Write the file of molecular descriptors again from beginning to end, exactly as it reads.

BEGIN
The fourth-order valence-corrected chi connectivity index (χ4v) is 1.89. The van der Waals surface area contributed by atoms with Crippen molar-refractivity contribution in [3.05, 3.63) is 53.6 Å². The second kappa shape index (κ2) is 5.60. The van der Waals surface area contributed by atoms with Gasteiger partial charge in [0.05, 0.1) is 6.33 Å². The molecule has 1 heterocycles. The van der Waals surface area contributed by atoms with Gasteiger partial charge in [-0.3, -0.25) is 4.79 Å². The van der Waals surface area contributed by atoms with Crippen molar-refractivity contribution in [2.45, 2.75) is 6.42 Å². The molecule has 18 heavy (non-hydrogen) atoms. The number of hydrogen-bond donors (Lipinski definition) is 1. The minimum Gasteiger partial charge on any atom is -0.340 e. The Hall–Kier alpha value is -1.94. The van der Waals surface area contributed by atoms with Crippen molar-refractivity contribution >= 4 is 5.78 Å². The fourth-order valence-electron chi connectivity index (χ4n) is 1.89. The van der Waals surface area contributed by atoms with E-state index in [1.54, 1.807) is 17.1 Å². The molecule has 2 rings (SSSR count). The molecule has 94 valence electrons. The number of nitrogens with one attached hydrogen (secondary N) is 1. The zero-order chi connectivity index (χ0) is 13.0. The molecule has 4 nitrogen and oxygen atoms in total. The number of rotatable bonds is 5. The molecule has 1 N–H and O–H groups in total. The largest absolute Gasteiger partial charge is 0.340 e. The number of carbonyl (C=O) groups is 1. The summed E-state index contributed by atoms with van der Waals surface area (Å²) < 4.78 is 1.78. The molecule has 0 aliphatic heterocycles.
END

The fourth-order valence-corrected chi connectivity index (χ4v) is 1.89. The van der Waals surface area contributed by atoms with Crippen molar-refractivity contribution in [3.05, 3.63) is 53.6 Å². The second kappa shape index (κ2) is 5.60. The van der Waals surface area contributed by atoms with Gasteiger partial charge in [0.05, 0.1) is 6.33 Å². The molecule has 1 heterocycles. The van der Waals surface area contributed by atoms with Gasteiger partial charge in [-0.3, -0.25) is 4.79 Å². The van der Waals surface area contributed by atoms with Crippen molar-refractivity contribution in [2.45, 2.75) is 6.42 Å². The molecule has 18 heavy (non-hydrogen) atoms. The number of hydrogen-bond donors (Lipinski definition) is 1. The minimum Gasteiger partial charge on any atom is -0.340 e. The Hall–Kier alpha value is -1.94. The van der Waals surface area contributed by atoms with Crippen molar-refractivity contribution >= 4 is 5.78 Å². The fourth-order valence-electron chi connectivity index (χ4n) is 1.89. The van der Waals surface area contributed by atoms with E-state index in [1.54, 1.807) is 17.1 Å². The molecule has 2 rings (SSSR count). The molecule has 94 valence electrons. The number of nitrogens with one attached hydrogen (secondary N) is 1. The zero-order chi connectivity index (χ0) is 13.0. The molecule has 4 nitrogen and oxygen atoms in total. The number of rotatable bonds is 5. The molecule has 1 N–H and O–H groups in total. The largest absolute Gasteiger partial charge is 0.340 e. The number of carbonyl (C=O) groups is 1. The summed E-state index contributed by atoms with van der Waals surface area (Å²) < 4.78 is 1.78. The molecule has 0 aliphatic heterocycles.